make it easier for your business to achieve profit in slow periods.
Maximize these five areas:
Best seller margin: Price at least five percentage points over desired financial margin
Special order margin:
Pad in extra for custom orders due to the additional time and
Ensure your ranges are such that they get you over 10% of the sale
price. Some operations are 15% plus.
Delivery margin: Price to cover all related furniture and mattress delivery costs
including wages, vehicle expenses, maintenance.
Track and improve vendor chargeback (VCB) income, credits, service
charges, less service costs.
Routinely review the cost of freight for all vendors. These are
often hidden costs, so they need to be routinely audited.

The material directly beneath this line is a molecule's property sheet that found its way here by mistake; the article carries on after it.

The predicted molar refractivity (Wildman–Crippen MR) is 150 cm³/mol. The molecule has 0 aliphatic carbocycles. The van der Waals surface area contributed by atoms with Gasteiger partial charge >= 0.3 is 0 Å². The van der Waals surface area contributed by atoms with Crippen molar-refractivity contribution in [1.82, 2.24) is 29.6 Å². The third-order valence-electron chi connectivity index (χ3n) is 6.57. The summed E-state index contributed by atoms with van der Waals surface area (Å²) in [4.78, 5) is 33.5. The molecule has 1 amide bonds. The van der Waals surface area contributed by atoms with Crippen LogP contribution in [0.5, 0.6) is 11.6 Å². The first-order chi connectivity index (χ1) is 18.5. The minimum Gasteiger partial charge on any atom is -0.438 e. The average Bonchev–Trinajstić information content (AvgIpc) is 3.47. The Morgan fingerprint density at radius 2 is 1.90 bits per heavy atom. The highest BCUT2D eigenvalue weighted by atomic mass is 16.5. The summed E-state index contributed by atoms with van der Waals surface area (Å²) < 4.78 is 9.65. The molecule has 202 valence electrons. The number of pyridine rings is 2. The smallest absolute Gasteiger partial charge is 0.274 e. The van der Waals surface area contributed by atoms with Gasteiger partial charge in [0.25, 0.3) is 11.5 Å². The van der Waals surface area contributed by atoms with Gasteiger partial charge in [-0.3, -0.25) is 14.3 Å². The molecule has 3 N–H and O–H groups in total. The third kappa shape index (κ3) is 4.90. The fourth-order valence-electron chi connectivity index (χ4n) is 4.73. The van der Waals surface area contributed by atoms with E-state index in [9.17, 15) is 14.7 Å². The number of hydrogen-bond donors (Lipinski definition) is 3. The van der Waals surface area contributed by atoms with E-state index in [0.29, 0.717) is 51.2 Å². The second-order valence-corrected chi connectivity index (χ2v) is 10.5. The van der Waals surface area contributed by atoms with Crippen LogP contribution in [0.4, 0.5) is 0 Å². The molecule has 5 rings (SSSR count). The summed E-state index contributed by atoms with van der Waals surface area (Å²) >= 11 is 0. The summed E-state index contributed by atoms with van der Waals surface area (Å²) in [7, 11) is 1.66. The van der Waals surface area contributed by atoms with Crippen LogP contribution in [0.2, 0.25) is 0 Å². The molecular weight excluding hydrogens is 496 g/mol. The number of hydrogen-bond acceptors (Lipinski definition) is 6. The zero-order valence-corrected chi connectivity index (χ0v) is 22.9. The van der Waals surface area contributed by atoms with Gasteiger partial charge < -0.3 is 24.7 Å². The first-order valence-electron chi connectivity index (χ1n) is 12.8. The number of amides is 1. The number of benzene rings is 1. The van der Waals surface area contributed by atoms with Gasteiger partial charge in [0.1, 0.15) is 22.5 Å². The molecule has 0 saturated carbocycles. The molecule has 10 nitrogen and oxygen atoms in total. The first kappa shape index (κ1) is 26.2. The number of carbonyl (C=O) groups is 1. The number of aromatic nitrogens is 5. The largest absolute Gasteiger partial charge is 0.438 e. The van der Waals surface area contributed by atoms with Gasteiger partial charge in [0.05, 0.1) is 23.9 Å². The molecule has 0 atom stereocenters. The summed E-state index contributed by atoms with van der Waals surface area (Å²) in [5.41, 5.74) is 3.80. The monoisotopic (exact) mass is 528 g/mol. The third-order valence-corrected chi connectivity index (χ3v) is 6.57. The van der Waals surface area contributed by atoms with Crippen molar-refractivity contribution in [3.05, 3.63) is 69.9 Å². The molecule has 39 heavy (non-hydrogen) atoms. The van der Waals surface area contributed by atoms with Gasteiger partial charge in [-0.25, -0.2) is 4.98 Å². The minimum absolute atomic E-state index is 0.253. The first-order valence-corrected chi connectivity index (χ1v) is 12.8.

What do you do if declines persist?
If you have seen three periods of sales, profitability and cash flow
declines and have the right sales staffing in place, it may be time to
take corrective expense actions. This can also be thought of as
“right-sizing” your business to a new volume level. Here are
some ways to cut:
Cost of goods sold:
This is the biggest cost on the P&L so make sure you are
getting the best margins possible.
Category C Expenses (discretionary, non-critical):
Review and cut unnecessary costs in this category. People who are
not needed for continued operations or are not contributing to the
future value of your organization should be released. Let go of
salespeople who have the lowest revenue per guest and are taking
traffic from high producers. However, do not stop interviewing and
hiring sales employees. Good candidates may become great
salespeople who can produce more volume with fewer customers. Cut